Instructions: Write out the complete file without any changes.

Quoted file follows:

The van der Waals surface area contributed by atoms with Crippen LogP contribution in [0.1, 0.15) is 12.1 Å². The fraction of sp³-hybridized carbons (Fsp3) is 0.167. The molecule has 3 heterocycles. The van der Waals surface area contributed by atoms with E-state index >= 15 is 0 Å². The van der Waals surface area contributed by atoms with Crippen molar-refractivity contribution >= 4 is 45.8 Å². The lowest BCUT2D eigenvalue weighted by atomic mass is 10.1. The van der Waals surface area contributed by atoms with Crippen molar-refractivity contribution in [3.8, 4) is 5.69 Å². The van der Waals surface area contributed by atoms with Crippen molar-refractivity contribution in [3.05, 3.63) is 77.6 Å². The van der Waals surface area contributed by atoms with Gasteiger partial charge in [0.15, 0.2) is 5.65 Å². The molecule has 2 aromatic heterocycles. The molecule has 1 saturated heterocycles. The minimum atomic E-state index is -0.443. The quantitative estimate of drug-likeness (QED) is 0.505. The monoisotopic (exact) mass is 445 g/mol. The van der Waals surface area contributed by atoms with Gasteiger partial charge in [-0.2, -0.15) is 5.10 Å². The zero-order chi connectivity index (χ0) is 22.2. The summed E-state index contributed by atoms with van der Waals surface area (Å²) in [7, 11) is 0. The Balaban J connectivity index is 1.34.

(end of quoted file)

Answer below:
The van der Waals surface area contributed by atoms with Crippen LogP contribution in [0.1, 0.15) is 12.1 Å². The fraction of sp³-hybridized carbons (Fsp3) is 0.167. The molecule has 3 heterocycles. The van der Waals surface area contributed by atoms with E-state index >= 15 is 0 Å². The van der Waals surface area contributed by atoms with Crippen molar-refractivity contribution >= 4 is 45.8 Å². The lowest BCUT2D eigenvalue weighted by atomic mass is 10.1. The van der Waals surface area contributed by atoms with Crippen molar-refractivity contribution in [3.8, 4) is 5.69 Å². The van der Waals surface area contributed by atoms with Crippen molar-refractivity contribution in [3.05, 3.63) is 77.6 Å². The van der Waals surface area contributed by atoms with Gasteiger partial charge in [0.15, 0.2) is 5.65 Å². The molecule has 2 aromatic heterocycles. The molecule has 1 saturated heterocycles. The minimum atomic E-state index is -0.443. The quantitative estimate of drug-likeness (QED) is 0.505. The monoisotopic (exact) mass is 445 g/mol. The van der Waals surface area contributed by atoms with Gasteiger partial charge in [-0.2, -0.15) is 5.10 Å². The zero-order chi connectivity index (χ0) is 22.2. The summed E-state index contributed by atoms with van der Waals surface area (Å²) in [7, 11) is 0. The Balaban J connectivity index is 1.34.